So I walked back to Mr. Talkie and just inserted myself into his life. I asked if I could take a look at some of the Collings guitars behind him.

“Which one?” he asks.

Truth to tell, I would like to try more than one, of course, but by this point I was pretty put off by the whole vibe and just wanted to get on with it. I asked him which he would recommend.

“Well, these are VERY specific guitars,” he tells me. “What kind of music do you play?”

So I tell him I play lots of different kinds of music, but mostly bluegrass, folk, and maybe a little country-blues.

“Well, now, bluegrass and country-blues are two completely different things,” he says.


I feel pretty sure this guy knows his business, but I’m guessing I’m not the only guitar player in the store who plays more than one kind of music. I’m not sure exactly where he was going with this interview. But anyway, just to get my hands on a guitar I said, “OK, what I normally play is a D-28.”

“Then you’ll like this one,” he says, handing me the D2H. “It’s the most like your D-28.”

Of course, I’m not shopping for something like my D-28. Why would I want something like my D-28 when I already have the D-28 itself? But by that point I had become pretty disenchanted with the whole process, so I just didn’t argue.

I took the guitar he handed me, found an out-of-the-way stool, and played for 10 or 15 minutes. Nice guitar, but, as he said, pretty much a copy of the guitar I already have. From what I could hear, at least, given the music playing throughout the store. Suzy concurred, though, that it was far inferior to the D3 I had played at Mandolin Brothers, and as I have said in previous posts, she has a great ear.

I handed it back to the guy and we walked up the street to find some dinner.

I’m sure I could have gotten more attention in the shop if I had asserted myself more, but I don’t feel like it’s expecting to much to have one of these guys simply say “Can I help you?”. I don’t want to be hovered over when I’m shopping, but I want some attention.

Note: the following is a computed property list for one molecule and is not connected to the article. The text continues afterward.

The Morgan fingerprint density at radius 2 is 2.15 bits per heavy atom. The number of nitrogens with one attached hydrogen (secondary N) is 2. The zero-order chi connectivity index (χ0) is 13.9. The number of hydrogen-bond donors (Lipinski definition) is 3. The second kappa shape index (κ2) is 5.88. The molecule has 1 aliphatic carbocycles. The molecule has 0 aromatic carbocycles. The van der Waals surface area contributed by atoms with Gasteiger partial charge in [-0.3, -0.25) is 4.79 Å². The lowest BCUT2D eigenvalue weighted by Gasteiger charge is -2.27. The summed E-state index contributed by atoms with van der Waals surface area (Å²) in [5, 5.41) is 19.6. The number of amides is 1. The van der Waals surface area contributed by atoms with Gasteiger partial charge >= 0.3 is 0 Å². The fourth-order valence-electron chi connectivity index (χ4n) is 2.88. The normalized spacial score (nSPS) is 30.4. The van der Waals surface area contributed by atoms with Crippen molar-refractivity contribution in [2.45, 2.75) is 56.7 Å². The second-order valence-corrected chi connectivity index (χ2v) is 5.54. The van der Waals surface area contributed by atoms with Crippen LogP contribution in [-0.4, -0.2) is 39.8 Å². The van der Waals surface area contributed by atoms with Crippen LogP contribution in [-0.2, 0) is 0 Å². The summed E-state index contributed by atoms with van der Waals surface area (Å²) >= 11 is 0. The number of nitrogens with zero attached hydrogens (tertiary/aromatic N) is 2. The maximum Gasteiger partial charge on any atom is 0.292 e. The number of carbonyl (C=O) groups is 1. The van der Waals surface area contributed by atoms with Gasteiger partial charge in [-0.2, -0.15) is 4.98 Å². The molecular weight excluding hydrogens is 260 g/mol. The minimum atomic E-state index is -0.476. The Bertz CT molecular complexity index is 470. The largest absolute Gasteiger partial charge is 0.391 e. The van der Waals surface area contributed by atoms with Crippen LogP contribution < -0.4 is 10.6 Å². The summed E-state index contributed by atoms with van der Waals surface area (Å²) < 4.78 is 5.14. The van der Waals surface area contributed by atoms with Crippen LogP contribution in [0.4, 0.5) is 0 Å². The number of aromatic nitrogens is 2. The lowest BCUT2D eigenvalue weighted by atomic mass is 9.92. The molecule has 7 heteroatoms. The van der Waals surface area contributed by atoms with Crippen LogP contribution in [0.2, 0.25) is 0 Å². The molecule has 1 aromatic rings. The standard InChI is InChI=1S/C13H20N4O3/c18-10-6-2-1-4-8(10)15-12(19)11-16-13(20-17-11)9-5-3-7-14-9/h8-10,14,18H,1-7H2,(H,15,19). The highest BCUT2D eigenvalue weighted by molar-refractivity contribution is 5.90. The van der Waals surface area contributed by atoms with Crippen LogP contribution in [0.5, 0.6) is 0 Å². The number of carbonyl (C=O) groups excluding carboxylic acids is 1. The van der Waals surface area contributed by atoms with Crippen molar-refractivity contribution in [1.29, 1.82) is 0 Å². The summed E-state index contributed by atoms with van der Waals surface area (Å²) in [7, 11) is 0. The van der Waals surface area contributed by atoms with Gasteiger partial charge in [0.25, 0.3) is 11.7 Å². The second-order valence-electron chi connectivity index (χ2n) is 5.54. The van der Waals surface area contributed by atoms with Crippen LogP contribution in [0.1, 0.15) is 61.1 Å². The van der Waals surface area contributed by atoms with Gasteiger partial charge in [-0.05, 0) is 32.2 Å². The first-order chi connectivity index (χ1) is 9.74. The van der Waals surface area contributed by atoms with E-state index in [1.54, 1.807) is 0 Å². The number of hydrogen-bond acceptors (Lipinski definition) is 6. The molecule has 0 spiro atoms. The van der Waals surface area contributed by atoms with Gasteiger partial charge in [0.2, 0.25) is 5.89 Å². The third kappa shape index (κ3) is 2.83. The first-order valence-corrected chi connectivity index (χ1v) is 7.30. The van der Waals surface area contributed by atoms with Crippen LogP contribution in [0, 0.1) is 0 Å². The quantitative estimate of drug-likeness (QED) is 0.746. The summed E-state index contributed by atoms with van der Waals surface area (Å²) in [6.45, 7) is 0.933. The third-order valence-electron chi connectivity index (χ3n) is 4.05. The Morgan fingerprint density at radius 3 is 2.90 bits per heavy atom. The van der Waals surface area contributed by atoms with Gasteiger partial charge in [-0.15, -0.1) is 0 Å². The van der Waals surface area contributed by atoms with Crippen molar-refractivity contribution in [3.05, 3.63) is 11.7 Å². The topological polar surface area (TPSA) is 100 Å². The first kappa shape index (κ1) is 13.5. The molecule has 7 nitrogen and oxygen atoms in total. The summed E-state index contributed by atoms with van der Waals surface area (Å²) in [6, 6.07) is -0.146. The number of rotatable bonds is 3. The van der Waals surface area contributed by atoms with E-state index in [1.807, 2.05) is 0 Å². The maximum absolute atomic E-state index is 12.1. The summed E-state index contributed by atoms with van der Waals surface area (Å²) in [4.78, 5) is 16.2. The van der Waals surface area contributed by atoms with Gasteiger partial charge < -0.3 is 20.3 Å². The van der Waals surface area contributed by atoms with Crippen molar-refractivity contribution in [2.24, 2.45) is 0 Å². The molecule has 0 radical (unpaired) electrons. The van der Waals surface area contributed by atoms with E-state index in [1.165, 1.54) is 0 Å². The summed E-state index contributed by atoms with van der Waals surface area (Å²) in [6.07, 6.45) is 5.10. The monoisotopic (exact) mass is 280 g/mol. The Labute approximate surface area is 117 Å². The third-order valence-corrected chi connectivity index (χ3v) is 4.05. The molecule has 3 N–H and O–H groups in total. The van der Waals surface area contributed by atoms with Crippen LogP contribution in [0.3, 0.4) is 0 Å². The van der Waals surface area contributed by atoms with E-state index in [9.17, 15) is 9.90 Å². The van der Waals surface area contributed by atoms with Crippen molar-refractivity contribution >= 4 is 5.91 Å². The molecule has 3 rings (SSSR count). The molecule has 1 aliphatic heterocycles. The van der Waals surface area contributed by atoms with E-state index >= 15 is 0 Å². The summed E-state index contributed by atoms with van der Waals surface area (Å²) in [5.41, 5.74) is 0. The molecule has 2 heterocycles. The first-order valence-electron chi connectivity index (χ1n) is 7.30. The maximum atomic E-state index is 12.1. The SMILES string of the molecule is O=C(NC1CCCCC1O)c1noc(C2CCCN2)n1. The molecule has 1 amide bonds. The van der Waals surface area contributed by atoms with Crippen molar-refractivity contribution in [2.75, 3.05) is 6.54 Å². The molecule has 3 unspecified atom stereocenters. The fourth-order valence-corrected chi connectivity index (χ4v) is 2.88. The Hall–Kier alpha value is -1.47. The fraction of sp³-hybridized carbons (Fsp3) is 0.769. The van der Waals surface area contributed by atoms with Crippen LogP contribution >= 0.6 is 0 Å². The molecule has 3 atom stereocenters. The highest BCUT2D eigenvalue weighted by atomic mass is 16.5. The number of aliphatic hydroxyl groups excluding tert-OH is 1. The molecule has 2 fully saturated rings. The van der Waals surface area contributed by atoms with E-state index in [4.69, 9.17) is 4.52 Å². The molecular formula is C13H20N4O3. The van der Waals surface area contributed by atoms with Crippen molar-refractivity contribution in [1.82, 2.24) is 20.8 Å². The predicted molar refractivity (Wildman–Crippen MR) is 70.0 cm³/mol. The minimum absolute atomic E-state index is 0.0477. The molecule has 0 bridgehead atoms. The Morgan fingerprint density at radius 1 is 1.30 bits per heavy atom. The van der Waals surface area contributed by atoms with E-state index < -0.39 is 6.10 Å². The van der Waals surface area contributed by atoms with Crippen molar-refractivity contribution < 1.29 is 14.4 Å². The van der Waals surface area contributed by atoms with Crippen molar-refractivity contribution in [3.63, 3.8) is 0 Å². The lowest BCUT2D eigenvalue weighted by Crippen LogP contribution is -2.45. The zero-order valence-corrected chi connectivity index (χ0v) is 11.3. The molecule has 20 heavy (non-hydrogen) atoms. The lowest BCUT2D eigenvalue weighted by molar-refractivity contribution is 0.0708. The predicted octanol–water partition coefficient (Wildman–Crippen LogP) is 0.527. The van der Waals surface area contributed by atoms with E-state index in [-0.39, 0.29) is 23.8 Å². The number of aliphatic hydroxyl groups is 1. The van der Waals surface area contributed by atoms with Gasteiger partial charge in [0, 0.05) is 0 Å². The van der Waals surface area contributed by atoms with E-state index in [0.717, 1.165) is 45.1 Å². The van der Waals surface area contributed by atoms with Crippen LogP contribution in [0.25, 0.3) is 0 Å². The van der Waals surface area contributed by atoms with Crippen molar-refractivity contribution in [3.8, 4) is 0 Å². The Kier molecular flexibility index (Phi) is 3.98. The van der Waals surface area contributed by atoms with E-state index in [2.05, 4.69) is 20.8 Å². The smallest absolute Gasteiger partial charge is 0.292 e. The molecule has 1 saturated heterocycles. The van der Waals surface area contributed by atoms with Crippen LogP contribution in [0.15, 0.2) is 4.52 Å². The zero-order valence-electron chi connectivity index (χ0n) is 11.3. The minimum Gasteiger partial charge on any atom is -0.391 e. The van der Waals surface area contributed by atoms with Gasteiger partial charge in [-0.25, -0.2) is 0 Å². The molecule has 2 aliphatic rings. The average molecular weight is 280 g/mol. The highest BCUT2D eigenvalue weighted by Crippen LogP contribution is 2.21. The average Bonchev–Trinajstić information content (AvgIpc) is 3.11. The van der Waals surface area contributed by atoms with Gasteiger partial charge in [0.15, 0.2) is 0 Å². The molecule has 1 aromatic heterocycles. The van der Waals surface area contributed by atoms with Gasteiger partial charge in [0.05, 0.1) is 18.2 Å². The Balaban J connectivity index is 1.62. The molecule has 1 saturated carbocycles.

I’m not prepared to say I’ll never go back to Umanov Guitars, but my expectations are going to be pretty low if I do.

In the meantime, I have not been able to get that Collings D3 from Mandolin Brothers out of my head since I played it last month. Even Suzy still talks about it once in awhile. I have to go back and hear that one again. I called yesterday morning and put it on hold via their “right of first refusal” policy. I won’t be able to get over there again until next weekend, and I wanted to do all I could to make sure it will still be there.

Lately, though, some of the postings in the Flatpick-L archives have gotten me awfully interested in Ken Miller Guitars. Ken is a luthier in Tallahassee, FL, who makes stunningly beautiful guitars. And folks on the list who’ve had the opportunity to play them are unanimously impressed with and enamored of their playability and tone. Now I’m thinking I have to figure out a way to get my hands on one of these before I finalize any decisions.

Diggin’ A Little Deeper

Yesterday evening I had my second lesson with John. I’m feeling like now we’re really getting into it. I’m sure from his perspective we’re just getting started, but to me it’s like we’ve already jumped into the deep end.

First, we briefly ran through “All of Me” together. While he played the lead lines, I haltingly played through the chord progression he had written out for me last time. He gave his approval at the progress I had made, and then we moved on to some listening exercises in which I had to identify by ear the differences between major, minor, diminished, and augmented chords played on a CD. I did pretty well except for one D minor chord, which I was pretty sure was augmented. Even when he played it back for me I couldn’t quite grasp it. Weird that just that one chord seemed to throw me.

The biggest part of our time was spent with him working out and showing me a chord solo for “All of Me.” That is, a combination of chords and single note melodic lines to be played as a lead. Sort of the jazzy counterpart to the “Carter scratch” in old-time and bluegrass music. In the same key as the previous progression, this little lead part nevertheless contains only one of the same chord forms as the progression I’ve been practicing. Again, we’re just moving right along.

To finish up, we cracked the cover on A Modern Method For Guitar. We played through several of the first exercises together, and John marked the pages I should concentrate on for the next few weeks. Sometime in September, he says, we’ll probably be ready to move into Chapter 2 “where the training wheels come off.”